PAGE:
I am returning from Atlanta where I spent 3 days and nights in a hotel with 60 families for the National Tay-Sachs and Allied Disease annual family conference. These families come in every shape and size but they share one common trait: they all know what it is like to care for a child that is going to die.
About half of the families present were currently caring for their sick children who were at various stages in the disease progression. Some of the children had only recently been diagnosed and were still free of the special stroller, the suction machine, the vacant gaze. Others were pretty far along, laid out in their mac-daddy stroller, equipment in tow. And the other half were families whose children had died as recently as 3 months ago and as long as 15 years ago.
This latter group — the long bereaved — baffled the ‘new’ parents, who were themselves looking fairly terrified. ‘Why do these older parents still come after all these years?’ one mother asked me. ‘Because,’ I told her, being a veteran myself, ‘they come to help the new families by serving as examples that parents can and will survive, by answering all the scary questions about ‘the end,’ and by showing that the children go on in their parents even after the children’s death.’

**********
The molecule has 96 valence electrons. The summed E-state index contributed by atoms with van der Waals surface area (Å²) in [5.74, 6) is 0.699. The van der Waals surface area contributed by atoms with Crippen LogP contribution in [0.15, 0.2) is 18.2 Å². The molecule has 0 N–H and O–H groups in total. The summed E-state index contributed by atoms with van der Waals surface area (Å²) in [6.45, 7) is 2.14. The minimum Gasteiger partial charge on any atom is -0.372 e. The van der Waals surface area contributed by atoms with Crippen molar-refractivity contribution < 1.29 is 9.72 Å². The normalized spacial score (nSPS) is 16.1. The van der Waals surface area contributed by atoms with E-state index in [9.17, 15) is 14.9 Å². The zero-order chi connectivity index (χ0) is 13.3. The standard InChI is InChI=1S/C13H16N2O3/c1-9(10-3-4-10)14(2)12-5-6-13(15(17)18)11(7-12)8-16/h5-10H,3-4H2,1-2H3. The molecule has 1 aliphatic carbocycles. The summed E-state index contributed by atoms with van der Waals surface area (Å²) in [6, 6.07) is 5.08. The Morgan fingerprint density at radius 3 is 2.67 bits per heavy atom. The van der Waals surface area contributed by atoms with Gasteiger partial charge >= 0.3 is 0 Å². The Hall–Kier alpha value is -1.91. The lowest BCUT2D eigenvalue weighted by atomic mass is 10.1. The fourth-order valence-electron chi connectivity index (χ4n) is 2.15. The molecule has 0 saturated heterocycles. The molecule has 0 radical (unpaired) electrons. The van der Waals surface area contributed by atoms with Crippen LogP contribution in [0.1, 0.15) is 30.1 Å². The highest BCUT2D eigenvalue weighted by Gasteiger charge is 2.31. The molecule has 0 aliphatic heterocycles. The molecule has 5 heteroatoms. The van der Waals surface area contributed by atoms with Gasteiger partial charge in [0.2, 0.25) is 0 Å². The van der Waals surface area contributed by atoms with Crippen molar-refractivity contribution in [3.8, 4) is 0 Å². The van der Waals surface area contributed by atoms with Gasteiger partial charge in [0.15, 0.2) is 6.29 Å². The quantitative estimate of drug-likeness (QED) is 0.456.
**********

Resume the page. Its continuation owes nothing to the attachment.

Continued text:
These bereaved veteran parents also come to hold the children who are currently sick, because in the holding they feel they are connecting with their child who has died. This might sound creepy but it isn’t. It is beautiful. The parents of the living children start to get it, and loan their child out to the bereaved parents for 10 minute cuddles.
Here are some other beautiful things I observed:
- Parents sharing tips for feeding, bathing, arguing with the insurance company, raising funds for research.
- Parents educating parents about the healing value of alternative therapies like Reiki and acupuncture and massage.
- Bereaved parents answering non-bereaved parents’ questions about hospice, about palliative care, about home death vs hospital death.
- Bereaved parents sharing the different ways they and their spouse cope with their grief and trying to help newly bereaved parents navigate the first year.
- Bereaved parents comparing the ways they dismantled (or didn’t) their child’s bedroom after death. Shrine or No Shrine.
- Bereaved parents talking about Where they see their child: in a butterfly, in a dragonfly, in a red-tailed hawk, no where.
- Bereaved parents talking about whether they Do or Don’t visit their child’s gravesite (and if they do, whether they let their dog run around on the site).
Perhaps my favorite moment was when a recently bereaved mom excitedly told me that she had just identified the new family that she wanted to give her daughter’s equipment and clothing to. She was thrilled!
It goes around and around and around and around.
Parents helping other parents.
Love AND Grief are the great equalizers and parents are each other’s greatest allies.